Kiffin's reputation rehabilitation in Tuscaloosa continued with his second consecutive season of transforming an unknown quarterback into a solid player. If he pulls that trick off a third time, someone will take a gamble on him. Kiffin's penchant for getting attention for all the wrong reasons, which defined his tenures at Tennessee and USC, has faded during his time in the Nick Saban bubble.
Doug Meacham, TCU
The Horned Frogs finished third nationally in total offense and seventh in scoring last season. Another year like that should yield opportunity for Meacham and co-coordinator Sonny Cumbie. Meacham had interest from North Texas and Texas State last season, and Cumbie turned down a chance to be Texas's offensive coordinator.
Doug Nussmeier, Florida
He's been a strong candidate for years and could have taken the Southern Miss job last season. Nussmeier's pedigree from Michigan, Alabama and Washington all help, along with NFL experience with the St. Louis Rams. The trick here will be whether he can make any of Florida's pedestrian quarterbacks look good.
Todd Orlando, Houston
The most overlooked part of the Cougars' success last season was Orlando's salty defense. Houston finished the season No. 1 nationally in turnovers gained (35) and No. 20 in scoring defense (20.7). The scoring number is particularly gaudy, considering that the high tempo offense Houston prefers to play leads to more possessions.
Lincoln Riley, Oklahoma
He may be the hottest coordinator on the board after Oklahoma averaged 43.5 points per game and reached the College Football Playoff last year. Riley will be picky, as he drew interest from South Carolina and North Texas last year. He also declined to speak with three other schools.Robert Alam/Icon Sportswire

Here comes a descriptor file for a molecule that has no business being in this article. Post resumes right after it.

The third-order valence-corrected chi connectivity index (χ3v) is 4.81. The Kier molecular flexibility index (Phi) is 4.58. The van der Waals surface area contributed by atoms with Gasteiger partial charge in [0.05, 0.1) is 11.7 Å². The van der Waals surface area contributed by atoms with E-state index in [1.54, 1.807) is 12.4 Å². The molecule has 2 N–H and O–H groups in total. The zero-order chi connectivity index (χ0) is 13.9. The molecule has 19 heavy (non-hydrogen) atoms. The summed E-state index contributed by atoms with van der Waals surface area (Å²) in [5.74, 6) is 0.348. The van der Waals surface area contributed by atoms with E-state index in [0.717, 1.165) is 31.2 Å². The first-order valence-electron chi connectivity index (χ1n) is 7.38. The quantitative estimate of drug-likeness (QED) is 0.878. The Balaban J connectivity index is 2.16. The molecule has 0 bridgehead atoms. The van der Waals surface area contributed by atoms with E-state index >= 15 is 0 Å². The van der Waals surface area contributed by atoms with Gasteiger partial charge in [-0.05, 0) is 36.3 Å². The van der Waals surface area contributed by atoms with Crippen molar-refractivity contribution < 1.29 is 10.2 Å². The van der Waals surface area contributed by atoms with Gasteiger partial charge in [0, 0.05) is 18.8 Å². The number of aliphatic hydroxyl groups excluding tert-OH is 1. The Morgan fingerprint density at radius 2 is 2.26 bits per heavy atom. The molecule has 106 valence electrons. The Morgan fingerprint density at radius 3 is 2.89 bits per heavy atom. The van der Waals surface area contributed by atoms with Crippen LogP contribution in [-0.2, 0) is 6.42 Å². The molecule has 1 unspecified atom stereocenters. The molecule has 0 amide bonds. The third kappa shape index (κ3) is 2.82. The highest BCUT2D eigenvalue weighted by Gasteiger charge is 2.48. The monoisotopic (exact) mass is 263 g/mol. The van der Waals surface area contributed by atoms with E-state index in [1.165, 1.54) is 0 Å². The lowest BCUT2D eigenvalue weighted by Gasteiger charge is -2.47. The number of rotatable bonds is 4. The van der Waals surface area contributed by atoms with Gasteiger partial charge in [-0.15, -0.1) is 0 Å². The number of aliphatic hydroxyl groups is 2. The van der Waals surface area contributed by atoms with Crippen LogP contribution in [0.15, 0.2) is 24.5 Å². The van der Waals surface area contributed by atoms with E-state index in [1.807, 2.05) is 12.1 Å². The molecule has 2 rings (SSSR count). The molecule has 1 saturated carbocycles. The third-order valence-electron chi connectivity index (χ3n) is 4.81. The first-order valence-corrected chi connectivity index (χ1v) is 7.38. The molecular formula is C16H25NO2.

Mike Sanford, Notre Dame
Sanford's name arose for multiple jobs last season, including Syracuse and Virginia. Another big season for the Fighting Irish offense, and Sanford will be well positioned for the next step. Notre Dame associate head coach Mike Denbrock has been close to landing a head coaching job recently as well.
Greg Schiano, Ohio State
Look for the Buckeyes' new hire to stay at least two seasons, which would allow his twin boys to finish high school. But Schiano could be lured away by a high-end Power 5 job. With a slew of new faces on Ohio State's defense, Schiano's name could get hot if these Buckeyes grow up quickly.
Bob Shoop, Tennessee
If the Volunteers fulfill their great expectations, Shoop will be the most likely candidate to move on from Knoxville. He's got a Yale degree and produced back-to-back top 20 defenses at Penn State despite thin rosters.
Brent Venables, Clemson
The question with Venables is always how badly he wants a head coaching job. His intensity, success and consistent results should yield him the opportunity. But he told SI last year he'd never take a total rebuild job like Bill Snyder at Kansas State. "I don't want to do that," he said. "That's torture! I don't want to live like that."
Ed Warinner, Ohio State
Warinner has interviewed at Kansas, Army, Bowling Green and Akron over the years. The feeling in the industry is that his time is coming, as he shined as a play-caller last season once he went to the booth for Ohio State's final two games. He should thrive calling plays for J.T. Barrett this season.